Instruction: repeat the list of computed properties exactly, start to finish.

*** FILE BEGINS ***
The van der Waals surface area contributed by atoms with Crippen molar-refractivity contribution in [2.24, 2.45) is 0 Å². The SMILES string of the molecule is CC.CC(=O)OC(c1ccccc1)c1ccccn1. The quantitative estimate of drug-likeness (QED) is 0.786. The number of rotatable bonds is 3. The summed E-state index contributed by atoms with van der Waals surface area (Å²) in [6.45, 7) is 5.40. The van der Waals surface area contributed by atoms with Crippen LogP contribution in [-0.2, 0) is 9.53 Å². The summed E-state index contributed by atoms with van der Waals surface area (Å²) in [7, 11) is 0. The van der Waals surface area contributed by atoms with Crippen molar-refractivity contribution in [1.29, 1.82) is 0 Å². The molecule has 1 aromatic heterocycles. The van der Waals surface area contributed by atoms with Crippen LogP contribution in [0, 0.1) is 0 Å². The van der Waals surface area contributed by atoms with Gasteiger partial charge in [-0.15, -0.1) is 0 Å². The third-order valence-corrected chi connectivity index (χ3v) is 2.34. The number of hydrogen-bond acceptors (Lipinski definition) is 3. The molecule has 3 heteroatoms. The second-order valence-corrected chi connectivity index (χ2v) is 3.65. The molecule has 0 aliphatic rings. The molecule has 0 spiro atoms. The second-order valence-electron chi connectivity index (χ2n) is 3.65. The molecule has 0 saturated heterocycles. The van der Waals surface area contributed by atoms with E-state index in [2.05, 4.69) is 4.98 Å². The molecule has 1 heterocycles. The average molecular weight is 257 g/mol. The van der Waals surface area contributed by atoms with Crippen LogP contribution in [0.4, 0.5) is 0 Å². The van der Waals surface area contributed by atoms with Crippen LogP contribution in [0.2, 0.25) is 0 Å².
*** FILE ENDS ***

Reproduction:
The van der Waals surface area contributed by atoms with Crippen molar-refractivity contribution in [2.24, 2.45) is 0 Å². The SMILES string of the molecule is CC.CC(=O)OC(c1ccccc1)c1ccccn1. The quantitative estimate of drug-likeness (QED) is 0.786. The number of rotatable bonds is 3. The summed E-state index contributed by atoms with van der Waals surface area (Å²) in [6.45, 7) is 5.40. The van der Waals surface area contributed by atoms with Crippen LogP contribution in [-0.2, 0) is 9.53 Å². The summed E-state index contributed by atoms with van der Waals surface area (Å²) in [7, 11) is 0. The van der Waals surface area contributed by atoms with Crippen molar-refractivity contribution in [1.29, 1.82) is 0 Å². The molecule has 1 aromatic heterocycles. The van der Waals surface area contributed by atoms with Crippen LogP contribution in [0, 0.1) is 0 Å². The van der Waals surface area contributed by atoms with Gasteiger partial charge in [-0.15, -0.1) is 0 Å². The third-order valence-corrected chi connectivity index (χ3v) is 2.34. The number of hydrogen-bond acceptors (Lipinski definition) is 3. The molecule has 3 heteroatoms. The second-order valence-corrected chi connectivity index (χ2v) is 3.65. The molecule has 0 aliphatic rings. The molecule has 0 spiro atoms. The second-order valence-electron chi connectivity index (χ2n) is 3.65. The molecule has 0 saturated heterocycles. The van der Waals surface area contributed by atoms with E-state index in [2.05, 4.69) is 4.98 Å². The molecule has 1 heterocycles. The average molecular weight is 257 g/mol. The van der Waals surface area contributed by atoms with Crippen LogP contribution in [0.4, 0.5) is 0 Å². The van der Waals surface area contributed by atoms with Crippen LogP contribution in [0.2, 0.25) is 0 Å².